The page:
Judge Gordon Sullivan only adopted a goldfish during his circus days.
"A revealing and soulful portrait of courage and discrimination"
The line between fiction and documentary film has always been a bit porous. No matter how apparently objective a documentary is, as viewers we always have to wonder how much the people we see are "playing up" for the camera, or how much the footage has been manipulated after it was shot. On the flip side, even the most fantastic films (excepting certain animation flicks) have some relationship to the physical reality we all share. The line between fiction and documentary has rarely been as effectively blurred as when the Italian Neorealists were doing their stuff in the decades following World War II. Combining untrained actors with films shot on location in war-ravaged Italy, directors Rossellini, Fellini, and De Sica made films that still loom large in the international art cinema world. We have no better evidence of that than Little Girl, a recent film with Neorealist roots made by a pair of Italian-Austrian directors. Like the greatest of its influences, Little Girl combines the pleasures of reality with the challenges of drama in one surprisingly affecting package.
A pair of down-on-their-luck circus performers (Patrizia Gerardi and Walter Saabel, essentially playing themselves) discover an abandoned little girl (Asia Crippa). The pair decide to keep her, and the film follows the relationship between these characters as they adjust to their new worlds.
Honestly, when I saw the description of Little Girl, I thought "really, c'mon." The Italian Neorealist references and the use of untrained actors (including a young girl playing a young girl) were enough to put me on my guard. The fact that it's a pair of circus performers just seemed over the top. I mean circus performers just seems too Fellini, and there's a fine line between being influenced by someone and outright thievery. Based on first impressions, Little Girl seemed to be going a bit too far in the direction of hero worship.
Then, I watched the film. Yes, the film obviously owes its existence to its Italian forbearers, and some of the quirks (like making them circus performers) feel a little forced. However, for those open to a slice of unaffected acting, Little Girl offers all the pleasures of its Neorealist predecessors. There is a pervasive feeling that we are being given access to the lives of real people as they struggle to find themselves and deal with the challenges of parenting and survival.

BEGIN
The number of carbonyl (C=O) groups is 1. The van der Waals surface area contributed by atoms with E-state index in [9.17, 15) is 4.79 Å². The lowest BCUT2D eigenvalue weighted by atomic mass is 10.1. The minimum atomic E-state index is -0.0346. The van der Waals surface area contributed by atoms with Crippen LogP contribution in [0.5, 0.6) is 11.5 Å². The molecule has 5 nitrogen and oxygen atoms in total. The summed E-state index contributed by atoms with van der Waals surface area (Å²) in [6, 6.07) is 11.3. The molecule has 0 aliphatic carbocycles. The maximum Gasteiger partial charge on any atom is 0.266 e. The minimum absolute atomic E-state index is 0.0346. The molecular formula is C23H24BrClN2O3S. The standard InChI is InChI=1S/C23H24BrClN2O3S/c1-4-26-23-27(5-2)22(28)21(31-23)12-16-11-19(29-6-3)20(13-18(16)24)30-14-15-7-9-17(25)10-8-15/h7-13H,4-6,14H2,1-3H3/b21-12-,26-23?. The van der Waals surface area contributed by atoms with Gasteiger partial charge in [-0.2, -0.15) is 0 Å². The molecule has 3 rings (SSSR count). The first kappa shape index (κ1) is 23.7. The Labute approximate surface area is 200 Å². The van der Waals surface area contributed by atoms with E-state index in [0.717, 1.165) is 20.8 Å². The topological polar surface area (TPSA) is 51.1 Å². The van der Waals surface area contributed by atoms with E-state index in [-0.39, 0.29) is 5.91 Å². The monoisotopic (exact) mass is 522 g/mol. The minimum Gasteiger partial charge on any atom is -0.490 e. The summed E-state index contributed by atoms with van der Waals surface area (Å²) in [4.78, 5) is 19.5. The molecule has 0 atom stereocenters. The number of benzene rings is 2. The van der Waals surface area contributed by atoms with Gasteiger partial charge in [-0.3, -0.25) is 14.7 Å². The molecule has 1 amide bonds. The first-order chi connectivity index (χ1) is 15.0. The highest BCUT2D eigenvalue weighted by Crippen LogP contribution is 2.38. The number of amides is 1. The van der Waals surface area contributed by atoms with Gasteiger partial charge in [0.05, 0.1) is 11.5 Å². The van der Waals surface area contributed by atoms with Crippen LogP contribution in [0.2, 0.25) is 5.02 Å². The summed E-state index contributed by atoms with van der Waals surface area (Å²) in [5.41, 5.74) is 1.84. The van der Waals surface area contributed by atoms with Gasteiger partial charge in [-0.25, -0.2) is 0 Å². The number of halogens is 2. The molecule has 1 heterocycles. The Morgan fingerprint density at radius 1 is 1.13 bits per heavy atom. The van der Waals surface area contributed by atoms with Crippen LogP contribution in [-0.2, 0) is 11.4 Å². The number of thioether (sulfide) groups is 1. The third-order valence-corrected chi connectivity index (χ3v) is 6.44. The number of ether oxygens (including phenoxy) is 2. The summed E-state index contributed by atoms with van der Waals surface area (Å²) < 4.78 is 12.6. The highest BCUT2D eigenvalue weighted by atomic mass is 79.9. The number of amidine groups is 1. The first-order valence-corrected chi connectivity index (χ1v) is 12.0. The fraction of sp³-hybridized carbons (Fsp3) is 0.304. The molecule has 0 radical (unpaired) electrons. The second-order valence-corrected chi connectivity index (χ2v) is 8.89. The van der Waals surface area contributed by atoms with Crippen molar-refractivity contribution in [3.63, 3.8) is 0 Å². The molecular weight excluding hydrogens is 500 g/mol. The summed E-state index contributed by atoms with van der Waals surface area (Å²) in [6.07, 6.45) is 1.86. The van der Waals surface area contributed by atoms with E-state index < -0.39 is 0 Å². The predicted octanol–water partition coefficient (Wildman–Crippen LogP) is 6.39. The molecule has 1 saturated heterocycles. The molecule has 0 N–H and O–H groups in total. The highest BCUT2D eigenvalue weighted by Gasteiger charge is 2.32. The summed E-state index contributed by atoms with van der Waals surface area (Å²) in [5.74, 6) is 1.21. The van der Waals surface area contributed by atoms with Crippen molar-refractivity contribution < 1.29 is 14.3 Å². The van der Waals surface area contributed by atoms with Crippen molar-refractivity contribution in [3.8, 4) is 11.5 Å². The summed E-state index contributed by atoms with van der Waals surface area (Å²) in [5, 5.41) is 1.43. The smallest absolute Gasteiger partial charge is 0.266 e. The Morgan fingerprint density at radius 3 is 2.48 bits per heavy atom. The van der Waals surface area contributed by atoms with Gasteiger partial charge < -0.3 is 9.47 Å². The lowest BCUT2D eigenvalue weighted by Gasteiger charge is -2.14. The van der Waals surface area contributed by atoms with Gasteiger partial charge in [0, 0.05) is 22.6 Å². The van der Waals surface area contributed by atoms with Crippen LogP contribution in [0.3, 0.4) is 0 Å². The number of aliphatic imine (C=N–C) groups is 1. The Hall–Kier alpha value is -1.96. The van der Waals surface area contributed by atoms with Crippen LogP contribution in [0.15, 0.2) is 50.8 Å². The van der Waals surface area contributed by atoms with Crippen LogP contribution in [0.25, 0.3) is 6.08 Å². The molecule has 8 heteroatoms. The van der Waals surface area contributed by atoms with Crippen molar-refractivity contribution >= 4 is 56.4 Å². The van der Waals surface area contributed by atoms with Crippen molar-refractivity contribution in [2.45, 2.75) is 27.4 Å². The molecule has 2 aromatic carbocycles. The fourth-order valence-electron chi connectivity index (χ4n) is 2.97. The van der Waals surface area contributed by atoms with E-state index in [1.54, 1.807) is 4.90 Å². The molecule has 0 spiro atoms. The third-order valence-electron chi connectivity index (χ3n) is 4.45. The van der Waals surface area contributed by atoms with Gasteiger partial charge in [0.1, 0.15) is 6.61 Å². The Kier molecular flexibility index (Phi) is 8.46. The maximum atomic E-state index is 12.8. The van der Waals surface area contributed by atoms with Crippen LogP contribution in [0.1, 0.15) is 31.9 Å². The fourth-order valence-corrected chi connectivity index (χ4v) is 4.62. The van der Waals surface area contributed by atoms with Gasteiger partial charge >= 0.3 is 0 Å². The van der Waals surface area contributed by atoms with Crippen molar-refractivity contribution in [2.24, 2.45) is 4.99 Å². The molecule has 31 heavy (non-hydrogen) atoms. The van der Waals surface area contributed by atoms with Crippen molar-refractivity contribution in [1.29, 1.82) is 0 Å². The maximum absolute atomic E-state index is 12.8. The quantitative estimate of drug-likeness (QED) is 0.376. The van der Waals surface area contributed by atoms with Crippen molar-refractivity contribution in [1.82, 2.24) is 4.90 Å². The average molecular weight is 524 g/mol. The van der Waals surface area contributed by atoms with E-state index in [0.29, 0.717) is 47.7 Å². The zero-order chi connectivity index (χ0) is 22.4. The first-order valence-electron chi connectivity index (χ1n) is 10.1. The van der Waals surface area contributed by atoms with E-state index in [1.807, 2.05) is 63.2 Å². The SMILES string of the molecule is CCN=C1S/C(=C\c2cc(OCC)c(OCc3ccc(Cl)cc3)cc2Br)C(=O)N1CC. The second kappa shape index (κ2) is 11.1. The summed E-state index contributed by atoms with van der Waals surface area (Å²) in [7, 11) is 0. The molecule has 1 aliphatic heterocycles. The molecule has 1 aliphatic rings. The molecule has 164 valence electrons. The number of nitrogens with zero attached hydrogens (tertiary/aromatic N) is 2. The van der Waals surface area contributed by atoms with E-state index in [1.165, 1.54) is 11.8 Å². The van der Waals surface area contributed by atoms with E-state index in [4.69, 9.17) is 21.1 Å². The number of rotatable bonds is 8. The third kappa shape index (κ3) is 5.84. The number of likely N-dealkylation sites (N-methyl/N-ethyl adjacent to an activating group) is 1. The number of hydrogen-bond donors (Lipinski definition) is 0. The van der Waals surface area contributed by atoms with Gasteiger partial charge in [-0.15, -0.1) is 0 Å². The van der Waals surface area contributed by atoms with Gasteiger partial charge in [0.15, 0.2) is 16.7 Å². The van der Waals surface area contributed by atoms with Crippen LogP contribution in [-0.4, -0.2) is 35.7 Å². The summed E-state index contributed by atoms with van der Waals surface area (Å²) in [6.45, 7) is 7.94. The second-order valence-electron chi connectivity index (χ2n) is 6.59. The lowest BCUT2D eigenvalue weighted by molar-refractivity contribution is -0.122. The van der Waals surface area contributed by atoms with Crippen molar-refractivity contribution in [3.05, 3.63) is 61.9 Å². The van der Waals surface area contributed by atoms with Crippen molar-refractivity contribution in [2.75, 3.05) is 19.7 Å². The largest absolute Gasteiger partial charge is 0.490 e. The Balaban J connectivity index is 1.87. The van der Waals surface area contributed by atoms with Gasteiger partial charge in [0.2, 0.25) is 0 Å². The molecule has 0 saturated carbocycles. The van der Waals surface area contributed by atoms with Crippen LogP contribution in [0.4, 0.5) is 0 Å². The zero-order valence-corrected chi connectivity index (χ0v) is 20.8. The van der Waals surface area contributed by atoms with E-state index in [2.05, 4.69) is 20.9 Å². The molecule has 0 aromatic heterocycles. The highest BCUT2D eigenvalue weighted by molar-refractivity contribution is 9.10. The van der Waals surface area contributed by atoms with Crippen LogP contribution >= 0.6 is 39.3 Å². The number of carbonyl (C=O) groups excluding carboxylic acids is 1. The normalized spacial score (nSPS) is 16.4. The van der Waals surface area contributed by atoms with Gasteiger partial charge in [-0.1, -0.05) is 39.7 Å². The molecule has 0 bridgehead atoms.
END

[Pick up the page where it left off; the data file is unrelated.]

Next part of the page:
More importantly, the film eschews easy sentiment. Were this a Hollywood feature we'd be treated to endless scenes of rehashed humor followed by tear-jerking scenes of a family reunited. Little Girl instead offers less "drama" and more scenes that feel like real life. Of course they're not actually real-life scenes—as when a kindly older man performs some magic for Asia—but it's comforting to not feel quite as manipulated as Hollywood often does.
This DVD also makes the film easy to digest. The 1.78:1 images appears to have been captured on consumer-grade video, but given that the image looks pretty good. Colors vary a bit, detail isn't strong, and black levels aren't very deep, but those are all source difficulties. The transfer itself does fine with them, with no significant artefacts or compression problems to speak of. The Italian stereo track is similarly rough spun, but the problems with volume and distortion appear endemic to the source, not this track. In any case, English subtitles ensure we can follow everything that happens as the audio quality varies.
The film's main extra is a Q&A with the directors. In a move I've not seen anywhere else, the interview is text-based, and the DVD player's next button takes the viewer from question to question (seven in all). The questions do a decent job answer the basics of the film (like if it's based on a true story or not). There's also a short bio of the filmmakers, and a trailer gallery.
Little Girl is a film that requires patience, and a susceptibility to the charms of Neorealist style. Those looking for actual "performances" from the actors will certainly be disappointed, and anyone seeking a solid, driven plot from this film will likewise suffer through the slow, almost-plotless pace of Little Girl.
Though I've stuck with the Italian Neorealist comparison (for obvious reasons), the more contemporary touchstone of Little Girl is the work of the Dardenne Brothers, who are also known for making languid films about marginal characters. Fans of neo-Neorealism or the Dardenne Brothers are urged to seek out Little Girl, but less adventurous viewers are advised to stay away.
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Scales of Justice
Studio: First Run Features
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